The mentioned shipwreck held in the Split Rock
DVA HARBORS, Minn. – November 10, 43 years ago, the tragedy has shaken Lake Superior.
SS Edmund Fitzgerald sunk, along with all 29 crew members.
On Saturday, this ship and lost life celebrated the Splitska Rock.
One might expect this event to be full of mourning and sorrow.
But 43 years later, a mixture of curiosity and miracles is mixed with sadness, as the story of Edmund Fitzgerald absorbs into new and old minds.
"Thomas Benson, a boiler room," reads the crew member as a ringing bell.
29 times the bell. Respect for 29 lives.
It has become a typical scene every November 10th.
Lighthouse Split Rock and visitors center around about 2,000 people here to see lighthouses illuminated, gathered to look back on that fateful day.
"We've been doing this for 33 years," said the historian, Lee Radzak. "I'm surprised by the resonance she has with people coming to this event, people always remember, and of course the song of Gordon Lightfoot," The Wreck of Edmund Fitzgerald. ""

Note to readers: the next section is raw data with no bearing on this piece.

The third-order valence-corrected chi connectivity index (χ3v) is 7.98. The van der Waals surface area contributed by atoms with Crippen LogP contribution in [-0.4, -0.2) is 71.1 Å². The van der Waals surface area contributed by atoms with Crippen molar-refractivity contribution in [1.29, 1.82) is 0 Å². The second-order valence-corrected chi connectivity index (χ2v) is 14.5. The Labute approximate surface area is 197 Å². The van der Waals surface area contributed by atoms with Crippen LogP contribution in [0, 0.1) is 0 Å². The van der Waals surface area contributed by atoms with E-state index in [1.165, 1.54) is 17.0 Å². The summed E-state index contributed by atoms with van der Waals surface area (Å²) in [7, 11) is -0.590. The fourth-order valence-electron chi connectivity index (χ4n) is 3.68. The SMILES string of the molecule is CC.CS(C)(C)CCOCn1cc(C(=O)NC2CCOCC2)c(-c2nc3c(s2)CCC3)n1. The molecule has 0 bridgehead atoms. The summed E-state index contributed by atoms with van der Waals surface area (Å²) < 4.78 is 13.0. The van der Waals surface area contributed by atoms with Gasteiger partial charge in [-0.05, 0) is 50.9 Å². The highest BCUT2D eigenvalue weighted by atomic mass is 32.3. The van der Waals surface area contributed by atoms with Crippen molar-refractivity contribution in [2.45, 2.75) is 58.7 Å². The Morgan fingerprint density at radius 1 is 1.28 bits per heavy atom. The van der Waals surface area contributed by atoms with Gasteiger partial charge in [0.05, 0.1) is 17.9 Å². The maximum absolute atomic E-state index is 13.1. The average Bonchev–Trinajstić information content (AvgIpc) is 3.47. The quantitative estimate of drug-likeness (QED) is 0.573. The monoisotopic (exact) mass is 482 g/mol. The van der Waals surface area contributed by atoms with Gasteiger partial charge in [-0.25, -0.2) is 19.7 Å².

Edmund Fitzgerald left the Superior in Detroit, Michigan at noon.
The storm had shaken, damaging water during the afternoon.
The other ship, as reported, followed Fitzergalda to help get the radar, but that ship also lost contact with it.
At 19 o'clock, the last communication from the captain of the ship: "keep up with our own" was the last thing he heard from people or saw them on board.
Her disappearance remains a mystery.
On the Split Rock, the new generation can hear the ship's story.
"This is really an interesting story," said young Anna Kuronen, who attended a ceremony with her family.
"It was cool to be part of something like this, especially for such a special event."
As light from the lighthouse spins, looking for long lost friends, it's not alone.
Many people here are eager to look inside, enjoy the tastes, the sorrows they have seen.